It is crucial that managers develop and retain key talent. Clear factors in promoting engagement are ensuring that people see a future within the organisation and that attention is being paid to their career development.
This means that it is important for managers to spend time and energy in one-to-one discussions with team members about their needs, their performance and their future. But they likewise play a vital role in helping to identify individuals with the most future potential, who should be retained.
Nonetheless, there are also a lot of employees who may not be considered ‘strategic talent’ and yet are vital to the organisation’s performance as they effectively ‘keep the lights on’. These individuals represent the organisation’s ‘operational talent’.
Tip – Encourage differentiated development strategies for each team member
Encourage managers to think about each of their team individually in order to ensure that each employee engages with a jointly-developed personal developmental plan that reflects their current and future aspirations. 
For example, while some employees may be motivated by flexible working opportunities, others may respond positively to the chance of being mentored by a senior executive or to undertaking a professional qualification.
But it is up to each manager to find out such information and ensure that they work effectively with staff to ensure that desire becomes reality.
Reflecting on as many sources of feedback as possible, ranging from formal performance reviews to informal pieces of insight from other team members, colleagues and managers, is also likely to prove useful for managers in helping to build a rounded picture of their operational and strategic talent, however.
3. Do they actively look for ways to help others thrive and grow?
Being able to delegate is an absolute must for managers if they are to help their team grow and ensure that each individual performs as highly as they can.
If they fail to do so, not only do managers risk being overloaded with work, but they may also stifle the chance for others to broaden their skills and experience, which will be of more value to the organisation in the long-term.
Managers who are good at encouraging engagement among others are usually genuinely interested in the individual members of their team and spend a lot of time and effort in really getting to know them and what makes them tick.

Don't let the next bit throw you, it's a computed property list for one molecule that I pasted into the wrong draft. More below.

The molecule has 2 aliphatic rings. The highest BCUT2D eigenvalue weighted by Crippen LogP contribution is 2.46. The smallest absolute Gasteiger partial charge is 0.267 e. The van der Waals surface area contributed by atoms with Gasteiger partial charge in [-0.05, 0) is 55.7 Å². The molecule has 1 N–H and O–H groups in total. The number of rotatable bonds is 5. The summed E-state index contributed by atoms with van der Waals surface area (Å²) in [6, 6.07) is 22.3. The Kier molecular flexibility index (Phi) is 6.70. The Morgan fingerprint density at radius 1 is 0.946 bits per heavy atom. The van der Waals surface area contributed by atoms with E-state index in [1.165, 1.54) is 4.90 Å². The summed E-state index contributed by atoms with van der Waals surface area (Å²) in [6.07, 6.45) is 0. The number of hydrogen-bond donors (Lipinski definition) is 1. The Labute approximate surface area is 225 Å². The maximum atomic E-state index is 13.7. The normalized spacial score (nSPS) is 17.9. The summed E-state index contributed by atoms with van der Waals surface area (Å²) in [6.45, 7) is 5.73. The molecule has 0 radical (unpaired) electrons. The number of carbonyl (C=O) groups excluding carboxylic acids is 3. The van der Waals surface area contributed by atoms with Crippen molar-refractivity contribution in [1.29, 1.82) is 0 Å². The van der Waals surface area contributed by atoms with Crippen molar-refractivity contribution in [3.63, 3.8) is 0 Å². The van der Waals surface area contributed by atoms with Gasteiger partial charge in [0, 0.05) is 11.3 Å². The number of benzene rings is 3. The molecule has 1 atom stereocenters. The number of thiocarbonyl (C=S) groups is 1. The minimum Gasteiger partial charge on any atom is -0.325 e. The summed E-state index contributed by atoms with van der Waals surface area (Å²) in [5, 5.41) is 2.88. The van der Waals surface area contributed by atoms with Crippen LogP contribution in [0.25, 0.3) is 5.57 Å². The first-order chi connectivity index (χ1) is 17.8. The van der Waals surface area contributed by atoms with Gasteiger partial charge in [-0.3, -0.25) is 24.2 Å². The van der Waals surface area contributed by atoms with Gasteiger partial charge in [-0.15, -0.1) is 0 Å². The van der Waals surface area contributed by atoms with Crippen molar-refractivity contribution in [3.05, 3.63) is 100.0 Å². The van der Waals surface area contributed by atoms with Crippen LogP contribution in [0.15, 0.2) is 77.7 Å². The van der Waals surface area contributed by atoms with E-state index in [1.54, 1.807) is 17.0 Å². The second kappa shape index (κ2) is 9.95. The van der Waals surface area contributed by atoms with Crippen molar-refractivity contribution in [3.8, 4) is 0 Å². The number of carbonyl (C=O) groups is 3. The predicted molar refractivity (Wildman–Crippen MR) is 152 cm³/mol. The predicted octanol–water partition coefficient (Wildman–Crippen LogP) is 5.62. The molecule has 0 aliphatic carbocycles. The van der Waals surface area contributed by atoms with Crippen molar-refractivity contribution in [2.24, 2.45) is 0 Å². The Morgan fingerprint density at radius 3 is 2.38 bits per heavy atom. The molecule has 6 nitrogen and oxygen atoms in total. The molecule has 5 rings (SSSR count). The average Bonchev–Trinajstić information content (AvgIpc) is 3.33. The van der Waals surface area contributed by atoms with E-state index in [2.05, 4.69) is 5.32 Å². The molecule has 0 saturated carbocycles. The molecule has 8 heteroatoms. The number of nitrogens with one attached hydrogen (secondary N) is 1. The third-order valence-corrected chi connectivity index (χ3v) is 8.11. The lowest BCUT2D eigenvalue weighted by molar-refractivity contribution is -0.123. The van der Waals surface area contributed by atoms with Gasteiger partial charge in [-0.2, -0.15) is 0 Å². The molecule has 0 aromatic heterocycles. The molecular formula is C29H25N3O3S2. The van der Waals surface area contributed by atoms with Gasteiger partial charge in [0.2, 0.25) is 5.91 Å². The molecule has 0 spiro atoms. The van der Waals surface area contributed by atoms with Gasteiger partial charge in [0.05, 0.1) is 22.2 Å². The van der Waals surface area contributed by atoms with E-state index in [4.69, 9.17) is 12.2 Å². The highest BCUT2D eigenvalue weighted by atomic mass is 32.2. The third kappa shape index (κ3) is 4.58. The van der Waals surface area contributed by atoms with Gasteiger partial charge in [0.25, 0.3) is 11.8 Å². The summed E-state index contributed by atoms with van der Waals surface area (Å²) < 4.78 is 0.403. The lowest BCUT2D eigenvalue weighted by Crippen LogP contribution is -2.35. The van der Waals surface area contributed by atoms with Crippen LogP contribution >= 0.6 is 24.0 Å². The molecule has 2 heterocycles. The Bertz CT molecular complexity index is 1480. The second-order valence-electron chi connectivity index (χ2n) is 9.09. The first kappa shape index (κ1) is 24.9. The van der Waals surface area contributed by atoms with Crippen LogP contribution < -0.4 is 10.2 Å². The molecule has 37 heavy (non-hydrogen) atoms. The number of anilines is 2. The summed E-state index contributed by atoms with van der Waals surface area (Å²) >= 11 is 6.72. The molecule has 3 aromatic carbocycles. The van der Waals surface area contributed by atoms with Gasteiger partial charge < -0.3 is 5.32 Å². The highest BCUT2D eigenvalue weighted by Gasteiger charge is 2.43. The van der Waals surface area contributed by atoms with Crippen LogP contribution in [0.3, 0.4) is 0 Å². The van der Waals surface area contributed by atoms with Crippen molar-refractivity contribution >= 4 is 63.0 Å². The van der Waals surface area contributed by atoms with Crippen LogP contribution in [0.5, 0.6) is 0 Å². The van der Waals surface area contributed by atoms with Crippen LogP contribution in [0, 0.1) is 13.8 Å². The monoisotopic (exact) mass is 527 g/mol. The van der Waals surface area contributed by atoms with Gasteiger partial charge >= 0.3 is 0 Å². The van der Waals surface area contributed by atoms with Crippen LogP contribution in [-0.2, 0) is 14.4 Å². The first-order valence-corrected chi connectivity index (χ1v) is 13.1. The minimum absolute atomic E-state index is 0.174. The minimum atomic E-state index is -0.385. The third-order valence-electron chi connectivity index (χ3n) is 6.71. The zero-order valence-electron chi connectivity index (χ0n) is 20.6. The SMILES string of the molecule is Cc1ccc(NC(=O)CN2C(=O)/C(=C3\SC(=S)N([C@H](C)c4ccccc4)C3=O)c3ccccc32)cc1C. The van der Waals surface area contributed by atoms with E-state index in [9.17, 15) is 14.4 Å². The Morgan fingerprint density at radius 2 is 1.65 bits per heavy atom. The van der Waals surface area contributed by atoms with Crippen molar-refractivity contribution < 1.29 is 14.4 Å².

They then use these insights to create opportunities that ignite people’s interest and passion in their work, which ultimately boosts performance.
Tip: Help managers identify how staff could be given more space to thrive and grow
Managers should be encouraged to explore how their team members could be given more space to thrive and grow. One option here if for them to run coaching sessions that provide staff with a forum to express how they prefer to be managed and what circumstances help them to work to the best of their abilities. 
Here are some questions that managers might also benefit from asking themselves:
  • What specific activities or approaches do you find engage your employees and how could you employ them in practice? For example, if an individual has a family but struggles to spend quality time with them, could you recognise their contributions by giving them extra time off to go to a sports day?
  • What key strengths do your team members have?
  • How could you create opportunities to best employ your employees’ strengths and perhaps share their skills with team members or colleagues in other departments?
If managers are nervous about allowing ‘too much’ flexibility, emphasise how important it is for them to have clear objectives that are well communicated.
Also point out that workers who know that they are given the necessary trust and freedom to work in ways that suit them best, will be more prepared to take full responsibility for their own work outcomes.

Jane Sparrow is managing director of behavioural change consultancy, Northern Flight, and author of The Culture Builders – Leadership Strategies for Employee Performance.

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Jane Sparrow